The upcoming 'doomsday' fare hikes and service cuts are not just a mere inconvenience for people. For some people, it may be the difference in whether or not they can get to their jobs. For others, the fare hike isn't about bus money or beer money; it's about rent money or grocery money.

For weeks (months?), the Governor (from Chicago, who lives in an area hugely dependent upon mass transit) has said that he would veto SB572 because he opposes and and all sales tax hikes - even if his veto would create more hardship on the working men and women that he says he is looking out for than would the sales tax dragon that he is hell-bent on slaying.

Compounding the issue is that he and Senate President Jones have failed to put any passable alternative on the table. (Now that I think about it, this is sounding like his GRT proposal on wheels.)

My real point, again, is that this issue is not one for political posturing, like scheduling Senate session the day after the cuts are supposed to go into effect. This should not be an exercise in bad political judgment.

It should be about legislators, around the state, recognizing that we have a real problem that needs to be immediately addressed, and that these are the types of issues that they were elected to fix. If we are ever going to get away from the archaic Chicago/Suburban/Downstate divides that are increasingly irrelevant in today's economy, this would be a great place to start.

UPDATE - From the Chicago Tribune website:
The CTA's top officials this afternoon accepted a $24 million funding advance proposed by Gov. Rod Blagojevich to avert fare increases and service cuts set to take effect Sunday and Monday, but the agency's doomsday scenario will still take place in November unless new funds are obtained.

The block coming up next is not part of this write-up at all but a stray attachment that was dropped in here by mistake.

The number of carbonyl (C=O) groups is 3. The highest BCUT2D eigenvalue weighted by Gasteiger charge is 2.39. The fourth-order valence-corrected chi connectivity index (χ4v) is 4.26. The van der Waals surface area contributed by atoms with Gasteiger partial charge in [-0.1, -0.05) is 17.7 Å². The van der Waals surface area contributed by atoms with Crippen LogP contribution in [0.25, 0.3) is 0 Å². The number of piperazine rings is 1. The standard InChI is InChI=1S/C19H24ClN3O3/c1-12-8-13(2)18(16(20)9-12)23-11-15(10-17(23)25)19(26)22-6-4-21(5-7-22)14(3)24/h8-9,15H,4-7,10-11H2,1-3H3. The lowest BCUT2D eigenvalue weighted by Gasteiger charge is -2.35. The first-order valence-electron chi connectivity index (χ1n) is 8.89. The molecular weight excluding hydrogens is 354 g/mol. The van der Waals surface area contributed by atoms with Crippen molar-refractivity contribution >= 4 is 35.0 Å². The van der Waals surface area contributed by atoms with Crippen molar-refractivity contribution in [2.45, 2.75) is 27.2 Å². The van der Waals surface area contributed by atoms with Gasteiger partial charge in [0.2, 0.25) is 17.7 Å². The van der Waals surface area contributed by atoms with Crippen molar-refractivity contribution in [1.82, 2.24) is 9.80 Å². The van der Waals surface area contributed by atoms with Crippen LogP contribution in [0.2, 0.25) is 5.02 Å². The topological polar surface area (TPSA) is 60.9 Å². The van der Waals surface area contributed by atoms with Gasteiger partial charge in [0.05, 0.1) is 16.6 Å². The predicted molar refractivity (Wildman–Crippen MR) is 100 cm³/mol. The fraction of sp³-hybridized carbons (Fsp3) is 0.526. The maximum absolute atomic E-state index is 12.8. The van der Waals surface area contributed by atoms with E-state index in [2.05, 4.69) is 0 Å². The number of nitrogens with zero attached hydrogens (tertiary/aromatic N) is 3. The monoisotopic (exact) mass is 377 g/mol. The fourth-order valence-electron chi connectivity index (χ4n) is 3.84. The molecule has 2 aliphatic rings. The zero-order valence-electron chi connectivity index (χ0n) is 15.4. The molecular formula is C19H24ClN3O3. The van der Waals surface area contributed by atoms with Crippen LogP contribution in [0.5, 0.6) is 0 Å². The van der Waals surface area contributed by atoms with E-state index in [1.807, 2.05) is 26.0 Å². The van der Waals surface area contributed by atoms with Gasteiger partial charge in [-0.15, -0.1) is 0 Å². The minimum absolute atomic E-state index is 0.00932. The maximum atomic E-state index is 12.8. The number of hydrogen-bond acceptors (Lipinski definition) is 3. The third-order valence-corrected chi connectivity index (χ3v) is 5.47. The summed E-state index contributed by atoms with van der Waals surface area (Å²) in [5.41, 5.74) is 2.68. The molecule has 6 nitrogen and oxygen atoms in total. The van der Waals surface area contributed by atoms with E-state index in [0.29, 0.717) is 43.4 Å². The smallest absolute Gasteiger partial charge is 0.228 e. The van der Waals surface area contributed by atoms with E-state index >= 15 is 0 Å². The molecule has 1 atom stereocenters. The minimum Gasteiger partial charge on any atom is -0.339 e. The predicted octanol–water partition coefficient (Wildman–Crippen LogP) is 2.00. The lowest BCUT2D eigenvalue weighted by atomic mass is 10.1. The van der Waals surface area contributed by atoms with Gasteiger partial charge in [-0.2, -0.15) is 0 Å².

The stop-gap measure forestalls a lot of transit riders' angst until the new drop date of November 4. Hopefully, this time the General Assembly can get the job done.

Saturday, September 08, 2007

Carr Wreck

Lloyd Carr that is.

It's a beautiful September Saturday. I met with neighborhood volunteers this morning. I marched in the Von Steuben parade with my family this afternoon.

I look forward to college football season from the day after the last bowl game to the opening day kick-off that Fall. So I came home to watch Michigan redeem themselves after last week's fiasco. (Did we really lose to Appalachian State?)

There is 3:03 left in the first half.

The score is Oregon 32, Michigan 7.

A 50-point win over Notre Dame next week would do little to ease my sorrow. Heck, I can't even hate Notre Dame football with the requisite gusto when my own team is this pathetic.

Worse yet, I will have no enjoyment of college football for at least another year.

I still believe that the talent is there. It's the coaching that's not.

Wednesday, September 05, 2007

Party Politics

If you want to spend some time mingling with a couple hundred of Chicago's young professionals as well as many city and state elected officials, then head over to Rockit Bar & Grill in River North this Thursday night at 5:30p.m to 7:30p.m.

Along with State Treasurer Alexi Giannoulias, I will be co-hosting the latest ChicagoPAC reception. I started ChicagoPAC a couple of years ago as a means to activate younger voters and to support progressive politics in our area. Past events have been a great time, and this one is poised to keep up the tradition.

To lock in the reduced rate of $40, simply RSVP to before 1p.m. Otherwise, the price at the door is still only $50.

Good politics, good time, good bargain.

Tuesday, September 04, 2007

Derailed - Updated

In the latest act of the 2007 Comedy of Errors Tour, SB572, legislation designed to fund and reform mass transit in northeastern Illinois, failed to gain sufficient votes for passage, receiving only 61 of the 71 votes necessary for passage.